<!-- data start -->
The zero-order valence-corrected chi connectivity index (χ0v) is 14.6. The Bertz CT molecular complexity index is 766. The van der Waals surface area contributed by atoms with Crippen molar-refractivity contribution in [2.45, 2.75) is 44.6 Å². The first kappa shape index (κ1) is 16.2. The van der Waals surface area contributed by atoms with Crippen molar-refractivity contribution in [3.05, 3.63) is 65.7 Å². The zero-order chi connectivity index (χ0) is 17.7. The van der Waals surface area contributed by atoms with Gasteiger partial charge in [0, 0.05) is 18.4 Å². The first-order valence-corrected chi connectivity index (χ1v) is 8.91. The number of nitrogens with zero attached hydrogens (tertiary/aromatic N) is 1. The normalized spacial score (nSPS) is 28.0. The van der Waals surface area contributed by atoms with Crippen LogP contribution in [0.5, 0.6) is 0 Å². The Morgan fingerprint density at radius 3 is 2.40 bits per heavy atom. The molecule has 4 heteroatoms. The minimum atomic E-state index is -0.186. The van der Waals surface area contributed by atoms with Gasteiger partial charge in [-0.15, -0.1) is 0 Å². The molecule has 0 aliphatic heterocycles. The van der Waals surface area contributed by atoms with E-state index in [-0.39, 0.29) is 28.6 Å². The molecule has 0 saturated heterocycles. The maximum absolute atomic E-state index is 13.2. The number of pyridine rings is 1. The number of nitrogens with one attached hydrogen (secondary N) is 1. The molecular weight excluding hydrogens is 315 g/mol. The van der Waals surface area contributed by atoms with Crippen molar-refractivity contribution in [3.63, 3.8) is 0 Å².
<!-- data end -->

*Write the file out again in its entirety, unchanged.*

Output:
The zero-order valence-corrected chi connectivity index (χ0v) is 14.6. The Bertz CT molecular complexity index is 766. The van der Waals surface area contributed by atoms with Crippen molar-refractivity contribution in [2.45, 2.75) is 44.6 Å². The first kappa shape index (κ1) is 16.2. The van der Waals surface area contributed by atoms with Crippen molar-refractivity contribution in [3.05, 3.63) is 65.7 Å². The zero-order chi connectivity index (χ0) is 17.7. The van der Waals surface area contributed by atoms with Gasteiger partial charge in [0, 0.05) is 18.4 Å². The first-order valence-corrected chi connectivity index (χ1v) is 8.91. The number of nitrogens with zero attached hydrogens (tertiary/aromatic N) is 1. The normalized spacial score (nSPS) is 28.0. The van der Waals surface area contributed by atoms with Crippen LogP contribution in [0.5, 0.6) is 0 Å². The Morgan fingerprint density at radius 3 is 2.40 bits per heavy atom. The molecule has 4 heteroatoms. The minimum atomic E-state index is -0.186. The van der Waals surface area contributed by atoms with Gasteiger partial charge in [-0.15, -0.1) is 0 Å². The molecule has 0 aliphatic heterocycles. The van der Waals surface area contributed by atoms with E-state index in [-0.39, 0.29) is 28.6 Å². The molecule has 0 saturated heterocycles. The maximum absolute atomic E-state index is 13.2. The number of pyridine rings is 1. The number of nitrogens with one attached hydrogen (secondary N) is 1. The molecular weight excluding hydrogens is 315 g/mol. The van der Waals surface area contributed by atoms with Crippen molar-refractivity contribution in [3.63, 3.8) is 0 Å².